Welcome to my last column in the last issue of the august journal you hold in your hands. I have anticipated this day ever since Glacier Media, the group that owned The Question, acquired Pique Newsmagazine. After years of keeping two papers going, the company finally decided late last year that a town this size doesn’t need two newspapers. The Question has been a fixture in the community for more than 40 years, as long as the resort has been around.
Anyone who has read my first column of the year for the past seven years knows how I feel about New Year’s resolutions. Essentially, I find that most resolutions amount to unrealistic goals that set up folks for failure. For example, you decide that the best way to improve your life is a six-day-a-week gym routine that alternates between strength training and cardio workouts. This schedule works well for exactly one week.
In less than two weeks, Christmas will be here. Another week later we will be kicking off 2018. It’s a time for enjoying friends and family —biological or of choice — and taking stock of the year that was. As far as my favourite years go, 2017 doesn’t even crack the top 20. And the reasons for this are political. First off, let’s talk about the bad. Remember fall 2015, when we watched slack-jawed as the Liberals swept into Ottawa with an undisputable mandate.
Muck Rack makes it simple to find people, tweets, or articles that mention any name, keyword, company, hashtag etc. We've compiled this guide to help you make the most of your search.
Selecting a term
Start searching tweets, articles from media outlets, articles mentioned in tweets, journalists'
names, titles and bios with some suggested searches:
Companies or Topics (e.g. iPhone, Microsoft)
Phrases (e.g. "cloud computing") — use quotes to keep the terms together
Twitter handles (e.g. @username) — returns those who have mentioned or replied to
Names (e.g. "David Pogue")
Hashtags (e.g. #sxsw, #london2012)
Bio details (e.g. vegan, Olympics, father)
Muck Rack's Advanced Search allows for many boolean operators.
Find results that mention multiple specified terms, use AND or
+. For example, ensure each result contains both Elon Musk and Mark Zuckerberg by
searching Musk AND Zuckerberg or Musk + Zuckerberg.
Use the operators OR or , to broaden your search when you'd like either of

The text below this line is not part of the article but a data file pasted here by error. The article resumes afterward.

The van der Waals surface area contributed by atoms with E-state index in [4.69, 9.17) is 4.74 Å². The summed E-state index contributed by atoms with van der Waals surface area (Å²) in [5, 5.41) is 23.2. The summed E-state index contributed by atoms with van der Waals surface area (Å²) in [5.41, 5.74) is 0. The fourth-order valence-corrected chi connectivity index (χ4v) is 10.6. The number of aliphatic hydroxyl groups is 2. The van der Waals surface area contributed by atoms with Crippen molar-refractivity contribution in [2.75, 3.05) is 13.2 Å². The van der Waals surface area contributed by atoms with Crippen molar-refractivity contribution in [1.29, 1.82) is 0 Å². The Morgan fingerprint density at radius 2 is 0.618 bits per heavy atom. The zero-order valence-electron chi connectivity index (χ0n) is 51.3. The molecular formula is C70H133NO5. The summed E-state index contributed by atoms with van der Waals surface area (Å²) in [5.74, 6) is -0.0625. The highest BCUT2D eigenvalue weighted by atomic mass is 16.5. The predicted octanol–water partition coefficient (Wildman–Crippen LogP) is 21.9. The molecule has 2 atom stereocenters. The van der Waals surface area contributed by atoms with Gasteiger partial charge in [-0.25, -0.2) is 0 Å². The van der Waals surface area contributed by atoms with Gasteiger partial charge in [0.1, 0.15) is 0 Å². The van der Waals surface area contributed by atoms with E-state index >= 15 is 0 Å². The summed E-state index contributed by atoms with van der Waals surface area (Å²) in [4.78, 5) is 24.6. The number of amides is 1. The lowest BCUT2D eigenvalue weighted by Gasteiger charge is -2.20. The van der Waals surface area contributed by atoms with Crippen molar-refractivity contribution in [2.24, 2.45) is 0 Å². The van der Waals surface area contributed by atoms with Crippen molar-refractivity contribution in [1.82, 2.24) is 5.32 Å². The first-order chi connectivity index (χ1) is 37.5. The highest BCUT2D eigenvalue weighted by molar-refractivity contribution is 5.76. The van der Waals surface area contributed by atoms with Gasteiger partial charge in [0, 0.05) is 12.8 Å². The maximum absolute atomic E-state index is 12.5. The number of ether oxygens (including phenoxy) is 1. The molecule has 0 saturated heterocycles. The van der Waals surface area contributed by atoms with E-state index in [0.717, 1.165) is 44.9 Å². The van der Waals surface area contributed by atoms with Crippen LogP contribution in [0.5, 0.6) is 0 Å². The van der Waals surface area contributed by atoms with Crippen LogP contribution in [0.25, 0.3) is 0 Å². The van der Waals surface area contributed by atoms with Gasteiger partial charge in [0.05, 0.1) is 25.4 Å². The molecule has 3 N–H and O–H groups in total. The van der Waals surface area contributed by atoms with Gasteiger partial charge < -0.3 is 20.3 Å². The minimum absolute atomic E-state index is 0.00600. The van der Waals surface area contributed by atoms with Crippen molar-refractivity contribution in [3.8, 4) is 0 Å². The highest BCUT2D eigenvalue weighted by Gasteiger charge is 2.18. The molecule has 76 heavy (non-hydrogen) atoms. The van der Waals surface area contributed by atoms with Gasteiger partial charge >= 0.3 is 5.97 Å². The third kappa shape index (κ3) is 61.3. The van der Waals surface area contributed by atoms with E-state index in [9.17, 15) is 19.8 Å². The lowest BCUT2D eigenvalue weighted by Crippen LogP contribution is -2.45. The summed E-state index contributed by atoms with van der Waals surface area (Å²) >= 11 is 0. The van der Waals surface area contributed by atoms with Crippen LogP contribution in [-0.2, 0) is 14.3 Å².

multiple terms to appear in results. (This is the default behavior of our search when no operators
are used). For example, results will contain either cake or cookie by searching cake OR cookie or cake,cookie
Use NOT or - to subtract results from your search. For
example, searching Disney will yield results about the Walt Disney Company as well as Walt Disney
World Resort. To exclude mentions of Disney World, search for Disney -World or Disney
When using one of these operators with a phrase, enclose it in quotation marks. For example, you can
find results about smartphones excluding Apple's iPhone 4S by searching smartphone -"iPhone
Exact case matching or punctuation
If you're searching for a brand name or keyword that relies on specific punctuation marks or capitalization, you can
find results that match your exact query by adding matchcase: before the keyword you're searching for, like matchcase:E*TRADE .
Use parentheses to separate multiple
boolean phrases. For example, to find journalists talking about having fun in Disney World or
Disneyland, search for ("disney world" OR disneyland) AND fun.
An asterisk can be used to search for any variation of a root word truncated by the asterisk. For example, searching for admin* will return results for administrator, administration, administer, administered, etc.
A near operator is an AND operator where you can control the distance between the words. You can vary the distance the near operation uses by adding a forward slash and number (between 0-99) such as strawberries NEAR/10 "whipped cream", which means the strawberries must exist within 10 words of "whipped cream".